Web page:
I wrote here that the FT-950 was a bit disappointing on SSB compared to my trusty old TS-450SAT. On CW it's quite a different story! First of all, the FT-950 has a keyer built in, with 5 memory slots and contest counting facility (did not use that yet). But there's more: There is a "narrow" button which modifies the "width" DSP filter, which now ranges from 100 to 500Hz. And it really works, I am able to eliminate a signal at 300Hz above or below. There also is an audio peak filter, although nothing on the front panel of the FT-950 says so. It is activated with a 2 second push of the contour button. The CONTOUR indicator in the VFD then disappears, and the indication shown in the picture appears. The effect is impressive - the noise goes down, the signal clearly stands out. I also like the zero-beat indicator. As a newby, my intuitive tuning more often than not does not zero-beat the signal exactly. With this indicator, it's a breeze. If you look at the picture you'll notice that IPO is on (turning off pre-amplifiers on 40m), and the attenuator is switched to -6dB, to further reduce noise. The FT-905 IS a quite capable CW rig.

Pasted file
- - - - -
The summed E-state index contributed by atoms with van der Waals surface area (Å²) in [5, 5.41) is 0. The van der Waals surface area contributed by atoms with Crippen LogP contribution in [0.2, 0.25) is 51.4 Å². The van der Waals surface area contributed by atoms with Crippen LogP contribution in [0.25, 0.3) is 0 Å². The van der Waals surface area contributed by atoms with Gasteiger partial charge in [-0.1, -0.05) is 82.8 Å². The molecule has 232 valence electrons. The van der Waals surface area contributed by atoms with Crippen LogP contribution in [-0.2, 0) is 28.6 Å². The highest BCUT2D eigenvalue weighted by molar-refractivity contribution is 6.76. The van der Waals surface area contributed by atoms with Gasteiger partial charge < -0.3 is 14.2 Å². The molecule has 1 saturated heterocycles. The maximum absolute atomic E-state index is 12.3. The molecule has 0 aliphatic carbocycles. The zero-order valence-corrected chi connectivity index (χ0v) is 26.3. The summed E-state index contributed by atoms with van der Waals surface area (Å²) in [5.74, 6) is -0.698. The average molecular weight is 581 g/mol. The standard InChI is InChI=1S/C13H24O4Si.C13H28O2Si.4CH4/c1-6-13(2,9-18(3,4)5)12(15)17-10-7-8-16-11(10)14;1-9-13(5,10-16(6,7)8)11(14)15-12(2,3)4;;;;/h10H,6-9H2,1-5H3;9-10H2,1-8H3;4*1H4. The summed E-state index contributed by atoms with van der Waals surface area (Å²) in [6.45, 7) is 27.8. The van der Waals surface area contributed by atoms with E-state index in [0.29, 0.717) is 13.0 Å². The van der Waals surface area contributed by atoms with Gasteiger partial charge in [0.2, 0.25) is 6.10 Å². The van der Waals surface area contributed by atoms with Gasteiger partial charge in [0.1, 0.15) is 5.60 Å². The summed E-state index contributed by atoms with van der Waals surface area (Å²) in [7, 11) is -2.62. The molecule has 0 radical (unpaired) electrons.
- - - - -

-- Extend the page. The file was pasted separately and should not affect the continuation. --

The Kenwood TS-930S

The latest addition to the shack is the Kenwood TS-930S. This transceiver was Kenwood's flagship model from 1980 to 1985, and I must have seen it first around 1984 by the time when I considered becoming a radio amateur for the first time. I could never have afforded the rig at that time, but apparently it made a sufficiently strong impression on me that I took the opportunity when an almost mint one with a 5xxx serial number came along 30 years later.

I had read the usual reviews and knew about the shortcomings and required modifications. Early models suffer from through-hole failures on the digital controller board; a problem which was addressed by an after-market replacement board from Piexx, which adds CAT, non-volatile memories and a few other features. The biggest shortcoming of the 930, however, is the power supply. The transceiver uses 28V for the final PA, 21V for the tuner from a second transformer tap, and generates auxiliary voltages for the controller boards using resistors and zener diodes with considerable heat dissipation. There are basically two approaches to circumvent the problem, the most radical being a complete replacement of the transformer and power supply by a modern switching PSU. In my unit, the W6NL-Modifications had already been carried out, which was quite a relief when I discovered it. Another weak point of the TS-930 is the mode switch, which put my transceiver out of service for almost a year.